Wlliam Gilmore Simms
Scrapbook A >> [Page 143] >> Phrenology (Page 11)

Item informationTitle: Phrenology (Page 11)
Genre: Reviews/Essays
Publication informationVolume: A
Dates


    Time periods
    Digitization Digital collection: William Gilmore Simms Digital Collection
    Rights: Digital Copyright © 2013, The University of South Carolina. All rights reserved. For more information contact The South Caroliniana Library, University of South Carolina, Columbia, SC 29208
    Resource Identifier: SA_18xx_503
    People
    Creators:


    Locations
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    Sources/ReviewsSources consulted by researcher:
    • Pseudonymous Publications of William Gilmore Simms
    Composition history
    ''Phrenology,'' American Monthly Magazine IV (New York: Monson Bancroft, 1835): 9-12. [Source of clipping]

    ''Phrenology,'' The American Ladies' Magazine VII (Boston: James B. Dow, 1834): 509-514. Excerpt of the article is found on pp. 509-11.  

    Notes
    Position: center 

    This four-page clipping is taken from American Monthly Magazine IV (1835) and signed ''S.'' The essay defends ''Phrenology'' as ''strong, vigorous, active, and rapidly in progress'' (9).  The writer declares that human beings ''had been accustomed from the earliest ages to ascribe intellectual superiority to the good forehead [. . .] The Phrenologists have done nothing more than find a name for the things that mankind had found before'' (9).  The writer calls for a popular abridgment of Phrenology writings that would be cheap and accessible to the public (11).  He concludes by recommending the study of Phrenology to all readers since in his own view, it has been vindicated as a science for understanding humanity: ''That all the jokes of the small critic have been thrown away, and are pointless—that craniology is not Phrenology—that Phrenology is not materialism, and that without Phrenology, the true means of human education must ever be, in great part, wanting to our hands'' (12).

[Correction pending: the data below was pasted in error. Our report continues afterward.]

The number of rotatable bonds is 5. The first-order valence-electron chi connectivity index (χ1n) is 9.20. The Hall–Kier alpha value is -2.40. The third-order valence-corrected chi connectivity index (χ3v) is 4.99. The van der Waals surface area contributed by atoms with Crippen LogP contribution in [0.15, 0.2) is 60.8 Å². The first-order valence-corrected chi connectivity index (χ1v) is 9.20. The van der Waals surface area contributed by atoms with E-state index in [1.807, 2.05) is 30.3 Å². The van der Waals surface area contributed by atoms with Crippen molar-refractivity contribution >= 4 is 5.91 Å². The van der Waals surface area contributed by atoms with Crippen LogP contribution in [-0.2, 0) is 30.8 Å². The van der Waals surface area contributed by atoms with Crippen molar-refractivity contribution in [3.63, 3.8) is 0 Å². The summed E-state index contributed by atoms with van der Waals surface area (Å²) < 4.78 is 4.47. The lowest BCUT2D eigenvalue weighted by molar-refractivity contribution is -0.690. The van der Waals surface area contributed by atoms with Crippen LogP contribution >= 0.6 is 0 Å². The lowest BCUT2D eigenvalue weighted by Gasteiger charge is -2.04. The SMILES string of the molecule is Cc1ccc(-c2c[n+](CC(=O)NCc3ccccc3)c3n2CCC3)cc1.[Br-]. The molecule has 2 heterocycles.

While this essay has never been definitively attributed to Simms, evidence suggests that he might have written it under his often used pseudonym, ''S,'' which is signed at the end of this piece.  Kibler considered it a ''probable'' attribution, but was unable to locate the source (Pseudonymous Publications 75).  Simms was a frequent contributor to American Monthly Magazine, particularly around this time (Letters, 1:cxiv); in 1834, he wrote two articles in Volume III of the journal under the pseudonym ''S,'' titled ''The Philosophy of the Omnibus'' (May 1834, pp. 153-59) and ''The Progress of Civilization'' (Aug. 1834, pp. 361-72); Simms also had two poems published in the same issue under ''S,'' titled ''The Exile's Native Land'' (July 1834, pp. 293-95) and ''Summer in the South'' (Aug. 1834, p. 397).  The ''S'' pseudonym, the date of publication, and the essay's presence in Simms's scrapbook, all make a compelling case for Simms's attribution.  See Letters, 1:64n, 2:95n.